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From Gautham Acharya <gauth...@alleninstitute.org>
Subject RE: Materialized views in Hbase/Phoenix
Date Fri, 27 Sep 2019 20:05:59 GMT
My first email details the use cases:


1.       Get values for certain row/column sets – this is where Hbase comes in handy, as
we can easily query based on row key and column. No more than 500 rows and 30 columns will
be queried.

2.       Get an entire column

3.       Get Aggregations per column based on groupings of row keys.

Number (1) is easily satisfied by Hbase, with fast lookups on the rowkey.
(2) and (3) will have to be precomputed, storing compressed data by column for (2) and the
aggregations for (3). My main concern here was maintaining data consistency between the tables
created for each matrix.

From: Pedro Boado [mailto:pedro.boado@gmail.com]
Sent: Friday, September 27, 2019 10:53 AM
To: user@phoenix.apache.org
Subject: Re: Materialized views in Hbase/Phoenix

CAUTION: This email originated from outside the Allen Institute. Please do not click links
or open attachments unless you've validated the sender and know the content is safe.
________________________________
Yeah, phoenix won't aggregate billions of rows in under 100ms (probably, nothing will).

This sounds more and more like an OLAP use case, doesn't it? Facts table with billions of
rows (still, you can handle that volumes with a shared RDBMS) that will never be queried directly..
And precomputed aggregations to be queried interactively (maybe you could use Phoenix here,
but you could also use a RDBMS, that additionally can give you all guarantees you're looking
for).

If that's the case, I don't really think HBase/Phoenix is the right choice, (which is good
doing gets by key or running scans/aggregations over reasonable key intervals).

Maybe explaining the use case could help (we are getting more info drop by drop in each new
message in terms of volume, different query patterns expected, concurrency, etc etc). For
instance, how are this 100s of queries interacting with the DB? Via a REST API?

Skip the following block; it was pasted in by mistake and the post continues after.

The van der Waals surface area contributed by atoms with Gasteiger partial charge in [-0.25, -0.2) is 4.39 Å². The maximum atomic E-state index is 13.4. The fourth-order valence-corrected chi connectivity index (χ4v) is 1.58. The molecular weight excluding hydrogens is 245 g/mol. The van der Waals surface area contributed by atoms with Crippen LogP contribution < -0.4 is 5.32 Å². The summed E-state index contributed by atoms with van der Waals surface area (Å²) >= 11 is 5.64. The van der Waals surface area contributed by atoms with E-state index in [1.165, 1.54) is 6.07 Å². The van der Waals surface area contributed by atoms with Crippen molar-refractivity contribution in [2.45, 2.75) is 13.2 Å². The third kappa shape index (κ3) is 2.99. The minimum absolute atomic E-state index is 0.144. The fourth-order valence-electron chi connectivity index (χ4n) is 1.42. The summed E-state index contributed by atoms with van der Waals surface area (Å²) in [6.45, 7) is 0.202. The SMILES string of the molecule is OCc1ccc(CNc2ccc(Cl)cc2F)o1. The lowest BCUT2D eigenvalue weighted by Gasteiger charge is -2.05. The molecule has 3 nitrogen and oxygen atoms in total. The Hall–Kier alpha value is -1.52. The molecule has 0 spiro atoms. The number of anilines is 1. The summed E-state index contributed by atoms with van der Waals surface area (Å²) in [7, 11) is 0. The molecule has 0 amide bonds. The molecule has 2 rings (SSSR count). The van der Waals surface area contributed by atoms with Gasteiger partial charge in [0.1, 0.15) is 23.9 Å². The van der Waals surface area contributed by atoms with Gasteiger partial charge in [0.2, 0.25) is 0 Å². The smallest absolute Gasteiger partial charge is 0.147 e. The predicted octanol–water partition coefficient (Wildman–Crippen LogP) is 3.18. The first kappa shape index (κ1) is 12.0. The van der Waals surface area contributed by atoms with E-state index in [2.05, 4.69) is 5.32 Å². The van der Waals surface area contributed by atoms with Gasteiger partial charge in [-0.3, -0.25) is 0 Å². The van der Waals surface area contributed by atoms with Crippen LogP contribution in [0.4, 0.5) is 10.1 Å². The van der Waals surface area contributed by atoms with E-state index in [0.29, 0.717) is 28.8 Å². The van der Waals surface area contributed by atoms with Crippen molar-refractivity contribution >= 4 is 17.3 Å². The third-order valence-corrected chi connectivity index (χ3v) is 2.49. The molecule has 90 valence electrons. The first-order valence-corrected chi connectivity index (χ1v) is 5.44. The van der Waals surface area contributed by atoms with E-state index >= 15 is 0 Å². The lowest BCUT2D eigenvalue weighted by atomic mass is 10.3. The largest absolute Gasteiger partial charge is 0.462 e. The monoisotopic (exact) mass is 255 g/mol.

On Fri, 27 Sep 2019, 17:39 Gautham Acharya, <gauthama@alleninstitute.org<mailto:gauthama@alleninstitute.org>>
wrote:
We are looking at being able to support hundreds of concurrent queries, but not too many more.

Will aggregations be performant across these large datasets? (e.g. give me the mean value
of each column when all rows are grouped by a certain row property).

Precomputing seems much more efficient.

From: Pedro Boado [mailto:pedro.boado@gmail.com<mailto:pedro.boado@gmail.com>]
Sent: Friday, September 27, 2019 9:27 AM
To: user@phoenix.apache.org<mailto:user@phoenix.apache.org>
Subject: Re: Materialized views in Hbase/Phoenix

CAUTION: This email originated from outside the Allen Institute. Please do not click links
or open attachments unless you've validated the sender and know the content is safe.
________________________________
Can the aggregation be run on the flight in a phoenix query? 100ms response time but... With
how many concurrent queries?

On Fri, 27 Sep 2019, 17:23 Gautham Acharya, <gauthama@alleninstitute.org<mailto:gauthama@alleninstitute.org>>
wrote:
We will be reaching 100million rows early next year, and then billions shortly after that.
So, Hbase will be needed to scale to that degree.

If one of the tables fails to write, we need some kind of a rollback mechanism, which is why
I was considering a transaction. We cannot be in a partial state where some of the ‘views’
are written and some aren’t.


From: Pedro Boado [mailto:pedro.boado@gmail.com<mailto:pedro.boado@gmail.com>]
Sent: Friday, September 27, 2019 7:22 AM
To: user@phoenix.apache.org<mailto:user@phoenix.apache.org>
Subject: Re: Materialized views in Hbase/Phoenix

CAUTION: This email originated from outside the Allen Institute. Please do not click links
or open attachments unless you've validated the sender and know the content is safe.
________________________________
For just a few million rows I would go for a RDBMS and not Phoenix / HBase.